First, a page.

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great great question

 
 
COXY1
 
Reply Wed 22 Sep, 2004 06:36 am
hey if i got 50 years for murdering someone who was never found when i got out could i murder the person and get away with it coz i have already served the time for the crime.
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Type: Discussion • Score: 1 • Views: 1,621 • Replies: 10
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cavfancier
 
  1  
Reply Wed 22 Sep, 2004 07:13 am
No. In fact, this is not a great question, it's a very uninformed question. First of all, the way this convoluted mess of a post was written, you imply that you were given 50 years for murdering someone who was never found. Well, that is curious. If they were never found, and you were convicted, wouldn't one assume that there was still overwhelming evidence of your involvement in the crime, despite the lack of a body? Then you go on to say "could i murder the person and get away with it coz i have already served the time for the crime." So, are we to assume that the original intended victim was in fact not murdered, and still alive, or are you talking about a different person? Either way, the first crime, even if it wasn't an actual murder, ended in a conviction, and you would still have a record for at least conspiracy to commit murder, and then if you got out and actually murdered someone, you would be up ****'s creek without a paddle. I could get into more possibilities, but I hope this is enough to show you that this is all rather silly for a legal debate.
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panzade
 
  1  
Reply Wed 22 Sep, 2004 07:14 am
Haven't had our prunes yet this morning Cav? :wink:
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cavfancier
 
  1  
Reply Wed 22 Sep, 2004 07:16 am
Aww come on....I was just getting to the point that the real reason this is a silly question is because all that information I just posted I learned from watching television. Wink I don't date prunes, by the way.
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McGentrix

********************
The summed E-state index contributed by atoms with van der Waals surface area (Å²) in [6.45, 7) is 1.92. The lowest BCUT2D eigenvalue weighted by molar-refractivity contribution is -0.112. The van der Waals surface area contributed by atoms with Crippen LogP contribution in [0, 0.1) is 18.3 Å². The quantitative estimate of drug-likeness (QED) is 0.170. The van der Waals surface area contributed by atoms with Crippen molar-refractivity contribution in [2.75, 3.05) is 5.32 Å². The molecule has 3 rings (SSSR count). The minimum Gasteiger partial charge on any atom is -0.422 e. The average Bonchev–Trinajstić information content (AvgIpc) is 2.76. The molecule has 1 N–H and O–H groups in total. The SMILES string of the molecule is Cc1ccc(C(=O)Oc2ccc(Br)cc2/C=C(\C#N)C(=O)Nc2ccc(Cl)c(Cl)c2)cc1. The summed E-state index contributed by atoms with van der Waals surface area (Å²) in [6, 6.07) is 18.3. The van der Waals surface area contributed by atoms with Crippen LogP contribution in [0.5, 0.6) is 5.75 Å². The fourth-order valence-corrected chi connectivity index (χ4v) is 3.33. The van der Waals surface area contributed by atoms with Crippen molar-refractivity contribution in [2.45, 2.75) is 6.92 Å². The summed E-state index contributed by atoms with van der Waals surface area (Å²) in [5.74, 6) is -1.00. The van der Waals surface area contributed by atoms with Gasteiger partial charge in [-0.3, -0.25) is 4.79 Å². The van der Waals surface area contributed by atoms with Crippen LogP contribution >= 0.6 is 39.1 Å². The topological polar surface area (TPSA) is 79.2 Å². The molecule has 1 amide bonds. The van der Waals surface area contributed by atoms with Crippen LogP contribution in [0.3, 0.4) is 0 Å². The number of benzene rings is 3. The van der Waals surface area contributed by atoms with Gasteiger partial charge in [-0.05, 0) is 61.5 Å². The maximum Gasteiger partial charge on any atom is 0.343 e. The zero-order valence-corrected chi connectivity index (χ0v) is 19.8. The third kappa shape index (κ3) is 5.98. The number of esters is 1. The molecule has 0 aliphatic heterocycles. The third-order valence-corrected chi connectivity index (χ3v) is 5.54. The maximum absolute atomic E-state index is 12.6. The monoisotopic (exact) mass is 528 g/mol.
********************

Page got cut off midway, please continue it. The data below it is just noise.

1  
Reply Wed 22 Sep, 2004 09:29 am
Double jeopardy. Wasn't their a movie about this? Guy frames his wife with his death, she goes to jail and escapes and tracks him down? Tommy Lee Jones was in it.
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cavfancier
 
  1  
Reply Wed 22 Sep, 2004 09:33 am
Double jeapordy does say that you cannot be convicted of the same crime twice, in criminal court, but civil suits are fair ground. Wink
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cavfancier
 
  1  
Reply Wed 22 Sep, 2004 09:35 am
I hope a real lawyer shows up soon. Laughing
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joefromchicago
 
  1  
Reply Wed 22 Sep, 2004 10:01 am
McGentrix wrote:
Double jeopardy. Wasn't their a movie about this? Guy frames his wife with his death, she goes to jail and escapes and tracks him down? Tommy Lee Jones was in it.

Yes, the original post, in effect, paraphrases the premise of Double Jeopardy, starring Tommy Lee Jones and Ashley Judd. Here's the plot summary:
    Libby Parsons is happily married to Nick and has a wonderful son, Matty. One day while spending the night on their boat, Libby wakes up and finds Nick gone and blood all over the boat and a bloody knife. When an investigation begins, it's discovered that Nick was financial trouble and had a two million dollar insurance policy. Though claims that she knew nothing about it, she would be convicted and sent to prison. She entrusts Matty to her friend, Angela and it's during one of her calls to Matty that she learns that Nick is alive. And she also learns that since she's already been convicted of killing Nick already, she can kill him and not be charged.
Well, as a lawyer, let me just say: don't try this at home, kids. If a Ashley Judd is convicted of killing her husband who, in truth, is still alive, and Ashley gets out of prison and kills her husband "for real," she would most definitely be charged with and convicted of murder.

Double jeopardy prevents someone from being tried for the same crime twice. Judd, in other words, couldn't be tried and convicted of killing her husband "for real" twice. But the "fake" murder and the "real" murder are different crimes, so a conviction for the "real" murder wouldn't involve any double jeopardy at all. This point is so glaringly obvious that only Hollywood could have ignored it.
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panzade
 
  1  
Reply Wed 22 Sep, 2004 10:11 am
Keeping Joe on retainer here at A2K was a great idea Cav.
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McGentrix
 
  1  
Reply Wed 22 Sep, 2004 11:22 am
DOUBLE JEOPARDY & JURISDICTION

Interesting read.
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panzade
 
  1  
Reply Wed 22 Sep, 2004 11:24 am
yup
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